WASHINGTON (LAWFUEL) – Two former senior executives of CSK Auto Corp. (CSK), have been charged in a 31-count indictment for a scheme to manipulate the company’s reported earnings, Acting Assistant Attorney General Rita M. Glavin of the Criminal Division announced today.
The indictment, returned on April 7, 2009, by a federal grand jury in Phoenix, charges Martin G. Fraser, 53, of Glendale, Ariz., and Don W. Watson, 53, of Gilbert, Ariz., with conspiracy, securities fraud, mail fraud, false filings with the U.S. Securities and Exchange Commission (SEC), false books and records, and false statements to its auditor. Watson is charged separately with falsely certifying financial reports.
Fraser, the former president and chief operating officer, and Watson, the former chief financial officer, allegedly engaged in a scheme from 2001 to 2006 to misstate CSK’s income by, primarily, concealing that the company had tens of millions of dollars of uncollectible receivables that it should have written off. Uncollectible receivables are funds that a company reports as income because it expects to collect the funds, but later determines the funds not to be collectable. According to the indictment, during the scheme, CSK operated under the brand names Checker Auto Parts, Schucks Auto Supply and Kragen Auto Parts. At the time the alleged earnings manipulation occurred, CSK was the largest specialty retailer of auto parts and accessories in the western United States and one of the largest such retailers in the entire United States.
According to the indictment, CSK purchased hundreds of millions of dollars worth of auto parts every year, and its vendors gave CSK allowances, or rebates, for products CSK purchased in exchange for CSK using the allowances, generally, for marketing of the vendors’ products for sale in its stores. The vendor allowances reduced CSK’s expenses and thus increased its income. As the indictment alleges, instead of writing off these uncollectible receivables, the conspirators concealed them by moving vendor allowance collections from later years to cover the shortfalls in prior years; by moving uncollectible receivable balances to subsequent years to hide them; and by billing vendors to try to collect allowances CSK was not owed. As a result of the scheme, CSK allegedly misstated its receivables and pre-tax income in its annual reports (Forms 10-K) in fiscal years 2002, 2003 and 2004 by approximately $10 million, $24 million and $19 million, respectively.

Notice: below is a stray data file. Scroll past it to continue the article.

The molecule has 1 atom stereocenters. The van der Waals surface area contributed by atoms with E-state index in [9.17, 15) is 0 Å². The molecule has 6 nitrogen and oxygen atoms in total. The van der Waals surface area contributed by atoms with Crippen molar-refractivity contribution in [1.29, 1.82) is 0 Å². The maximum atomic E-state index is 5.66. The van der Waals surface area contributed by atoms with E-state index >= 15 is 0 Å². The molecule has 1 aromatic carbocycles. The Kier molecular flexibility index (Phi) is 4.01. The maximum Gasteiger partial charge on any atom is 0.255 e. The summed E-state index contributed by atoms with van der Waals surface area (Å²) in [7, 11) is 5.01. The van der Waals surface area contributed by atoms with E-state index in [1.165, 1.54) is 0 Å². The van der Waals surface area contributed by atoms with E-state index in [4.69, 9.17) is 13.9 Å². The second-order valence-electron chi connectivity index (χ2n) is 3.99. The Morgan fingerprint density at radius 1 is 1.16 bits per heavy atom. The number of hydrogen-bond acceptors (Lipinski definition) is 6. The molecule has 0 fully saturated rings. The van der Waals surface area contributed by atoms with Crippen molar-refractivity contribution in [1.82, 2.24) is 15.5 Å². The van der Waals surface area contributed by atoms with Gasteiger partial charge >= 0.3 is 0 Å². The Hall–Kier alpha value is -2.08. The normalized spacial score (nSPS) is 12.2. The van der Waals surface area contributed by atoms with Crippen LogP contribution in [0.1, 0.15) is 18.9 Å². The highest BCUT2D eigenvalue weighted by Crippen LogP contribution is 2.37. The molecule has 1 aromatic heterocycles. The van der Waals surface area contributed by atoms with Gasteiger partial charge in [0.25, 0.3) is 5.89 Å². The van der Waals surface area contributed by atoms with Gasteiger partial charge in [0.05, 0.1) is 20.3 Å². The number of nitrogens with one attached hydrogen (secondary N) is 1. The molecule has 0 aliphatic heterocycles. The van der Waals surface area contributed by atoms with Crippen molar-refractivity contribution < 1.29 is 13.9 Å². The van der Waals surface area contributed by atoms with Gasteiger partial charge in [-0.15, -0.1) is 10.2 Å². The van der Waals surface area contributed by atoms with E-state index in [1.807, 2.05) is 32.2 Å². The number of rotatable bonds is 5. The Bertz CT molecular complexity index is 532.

The conspiracy charge carries a maximum penalty of five years in prison and a $250,000 fine. Each charged count of securities fraud, false filings, false books and records, and false statements to auditors carries a maximum penalty of 20 years in prison and a $5 million fine. Each charged count of mail fraud carries a maximum prison sentence of 20 years and a $250,000 fine. Each charged count of falsely certifying financial reporters carries a maximum penalty of 10 years in prison and a $1 million fine.
In related actions, Edward William O’Brien III, the former controller of CSK, pleaded guilty on April 7, 2009, to obstruction of justice. According to court documents, in approximately summer 2006, O’Brien corruptly made material false statements and omitted material information during an internal investigation interview in order to influence, obstruct and impede the SEC’s investigation. O’Brien admitted that at the time of the interview, he knew the SEC was investigating allegations of fraud in connection with financial disclosures by his employer. A sentencing date has not yet been set for O’Brien. In addition, a criminal information was unsealed on April 7, 2009, against Gary Michael Opper, the former director of credits and receivables at CSK, charging him with obstruction of justice. In another related action, the SEC filed a civil enforcement action against Fraser, Watson, O’Brien and Opper on March 5, 2009.
An indictment is merely an accusation, and the defendants are presumed innocent until and unless proven guilty beyond a reasonable doubt.
The case is being prosecuted by Senior Trial Attorney Patrick Stokes and Trial Attorney Andrew Warren of the Criminal Division’s Fraud Section. The case is being investigated by the FBI, the IRS-Criminal Investigation and the U.S. Postal Inspection Service. The Department of Justice acknowledges the SEC’s substantial assistance in its investigation.